The following story was written by the Ngāti Porou tohunga, Mohi Ruatapu. It begins with Māui fetching the jawbone of his grandmother Muri-ranga-whenua to use as a fish hook. He then goes fishing with his reluctant older brothers. Mohi continues:
…his bait was his nose; he punched it, the blood ran down, and he smeared it on the jawbone of his grandparent Muri-ranga-whenua. By the time the jawbone reached the bottom, his fish had bitten on it. Then the canoe was lifted up and its bow was pushed down. His elder brothers cried out in fear … Then his fish came to the surface …That fish continues to lie here as land. It is still inhabited by Māui, his elder brothers and their children. This is the origin of the presence of the Māori ancestors in this island. 1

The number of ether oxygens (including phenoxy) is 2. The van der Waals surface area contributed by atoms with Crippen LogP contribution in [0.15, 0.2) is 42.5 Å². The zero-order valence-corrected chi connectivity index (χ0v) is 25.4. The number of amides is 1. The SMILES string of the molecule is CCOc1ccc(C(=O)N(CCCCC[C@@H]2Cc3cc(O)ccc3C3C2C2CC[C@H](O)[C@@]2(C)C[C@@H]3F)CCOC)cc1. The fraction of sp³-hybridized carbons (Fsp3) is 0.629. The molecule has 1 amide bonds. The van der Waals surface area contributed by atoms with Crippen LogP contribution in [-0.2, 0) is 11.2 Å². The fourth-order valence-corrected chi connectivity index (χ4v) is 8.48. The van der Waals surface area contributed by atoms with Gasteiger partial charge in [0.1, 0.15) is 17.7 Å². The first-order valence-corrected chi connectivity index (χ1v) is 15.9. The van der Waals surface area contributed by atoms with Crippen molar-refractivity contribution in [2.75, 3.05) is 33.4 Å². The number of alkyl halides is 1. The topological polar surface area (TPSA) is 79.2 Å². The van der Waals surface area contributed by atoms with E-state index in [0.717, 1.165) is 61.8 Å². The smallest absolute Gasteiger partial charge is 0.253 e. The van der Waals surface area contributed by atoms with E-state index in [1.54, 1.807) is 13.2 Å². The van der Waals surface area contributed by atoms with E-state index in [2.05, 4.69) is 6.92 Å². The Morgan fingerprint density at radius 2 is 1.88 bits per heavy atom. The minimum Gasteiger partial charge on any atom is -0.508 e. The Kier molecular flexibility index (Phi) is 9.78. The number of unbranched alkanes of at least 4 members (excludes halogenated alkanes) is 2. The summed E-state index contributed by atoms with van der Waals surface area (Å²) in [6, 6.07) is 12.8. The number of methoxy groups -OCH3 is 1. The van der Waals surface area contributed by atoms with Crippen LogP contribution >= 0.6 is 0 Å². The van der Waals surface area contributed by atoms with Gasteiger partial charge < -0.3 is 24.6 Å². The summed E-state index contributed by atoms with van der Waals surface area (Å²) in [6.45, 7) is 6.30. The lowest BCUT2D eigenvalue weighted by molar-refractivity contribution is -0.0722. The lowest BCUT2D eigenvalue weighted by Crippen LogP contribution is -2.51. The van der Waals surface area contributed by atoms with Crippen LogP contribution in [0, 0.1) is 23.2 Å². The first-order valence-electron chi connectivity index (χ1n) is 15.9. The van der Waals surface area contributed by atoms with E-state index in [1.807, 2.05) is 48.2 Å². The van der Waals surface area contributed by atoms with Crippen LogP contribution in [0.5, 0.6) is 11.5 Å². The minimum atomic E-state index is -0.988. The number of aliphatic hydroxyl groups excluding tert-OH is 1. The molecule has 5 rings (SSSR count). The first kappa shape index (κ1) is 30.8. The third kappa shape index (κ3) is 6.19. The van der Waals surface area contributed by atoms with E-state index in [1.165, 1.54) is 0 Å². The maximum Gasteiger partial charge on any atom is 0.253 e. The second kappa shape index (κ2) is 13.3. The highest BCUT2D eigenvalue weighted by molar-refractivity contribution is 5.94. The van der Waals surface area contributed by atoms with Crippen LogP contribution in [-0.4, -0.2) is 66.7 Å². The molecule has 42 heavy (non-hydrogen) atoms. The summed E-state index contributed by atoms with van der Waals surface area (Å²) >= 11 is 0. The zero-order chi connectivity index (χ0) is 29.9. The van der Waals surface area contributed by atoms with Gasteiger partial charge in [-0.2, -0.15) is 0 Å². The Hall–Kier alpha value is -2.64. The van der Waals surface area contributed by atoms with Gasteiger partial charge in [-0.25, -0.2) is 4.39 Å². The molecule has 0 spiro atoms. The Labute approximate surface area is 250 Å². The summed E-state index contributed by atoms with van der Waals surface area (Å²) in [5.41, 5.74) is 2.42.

Many environmental phenomena are considered to be ancestors of humankind, taking on human qualities and names. For example, in some stories Tānerore is the sun, who has two wives – Hinetakurua (winter maiden) with whom he spends winter, and Hineraumati (summer maiden) with whom he spends his summers. Similarly, Hineruhi is the quality of light at dawn and Hinemoana is the sea-maiden, progenitor of fishes and of clement seas.
Every aspect of existence was considered in this manner – earth, sea and sky were imbued with mana, qualities and identities that the people shared an intimate relationship with. Later interpretations of this view of the world are that it was the projection of human qualities onto the natural world. In 1923 Ira Tahu, of Ngāti Porou, commented, ‘What our ancestors did was to consider the essential aspects of the world and to relate to them as if they were human. That is, they created names for these things as if they were human.’ 1